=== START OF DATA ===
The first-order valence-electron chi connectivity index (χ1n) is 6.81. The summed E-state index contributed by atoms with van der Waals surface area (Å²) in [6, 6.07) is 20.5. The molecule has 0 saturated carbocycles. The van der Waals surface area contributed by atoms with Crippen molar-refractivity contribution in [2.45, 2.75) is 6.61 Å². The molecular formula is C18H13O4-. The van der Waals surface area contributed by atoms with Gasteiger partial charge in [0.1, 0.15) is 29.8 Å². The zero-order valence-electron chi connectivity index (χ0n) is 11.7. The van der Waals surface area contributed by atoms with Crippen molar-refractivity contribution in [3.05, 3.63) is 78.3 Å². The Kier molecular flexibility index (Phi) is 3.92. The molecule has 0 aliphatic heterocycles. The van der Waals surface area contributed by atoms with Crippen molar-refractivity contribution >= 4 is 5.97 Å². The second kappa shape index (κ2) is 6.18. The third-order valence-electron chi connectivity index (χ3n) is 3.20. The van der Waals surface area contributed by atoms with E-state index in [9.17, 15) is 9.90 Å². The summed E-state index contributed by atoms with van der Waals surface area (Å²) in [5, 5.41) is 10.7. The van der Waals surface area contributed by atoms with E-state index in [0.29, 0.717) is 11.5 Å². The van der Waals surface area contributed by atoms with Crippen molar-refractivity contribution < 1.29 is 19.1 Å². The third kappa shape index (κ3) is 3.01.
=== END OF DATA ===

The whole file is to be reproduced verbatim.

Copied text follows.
The first-order valence-electron chi connectivity index (χ1n) is 6.81. The summed E-state index contributed by atoms with van der Waals surface area (Å²) in [6, 6.07) is 20.5. The molecule has 0 saturated carbocycles. The van der Waals surface area contributed by atoms with Crippen molar-refractivity contribution in [2.45, 2.75) is 6.61 Å². The molecular formula is C18H13O4-. The van der Waals surface area contributed by atoms with Gasteiger partial charge in [0.1, 0.15) is 29.8 Å². The zero-order valence-electron chi connectivity index (χ0n) is 11.7. The van der Waals surface area contributed by atoms with Crippen molar-refractivity contribution in [3.05, 3.63) is 78.3 Å². The Kier molecular flexibility index (Phi) is 3.92. The molecule has 0 aliphatic heterocycles. The van der Waals surface area contributed by atoms with Crippen molar-refractivity contribution >= 4 is 5.97 Å². The second kappa shape index (κ2) is 6.18. The third-order valence-electron chi connectivity index (χ3n) is 3.20. The van der Waals surface area contributed by atoms with E-state index in [9.17, 15) is 9.90 Å². The summed E-state index contributed by atoms with van der Waals surface area (Å²) in [5, 5.41) is 10.7. The van der Waals surface area contributed by atoms with E-state index in [0.29, 0.717) is 11.5 Å². The van der Waals surface area contributed by atoms with Crippen molar-refractivity contribution < 1.29 is 19.1 Å². The third kappa shape index (κ3) is 3.01.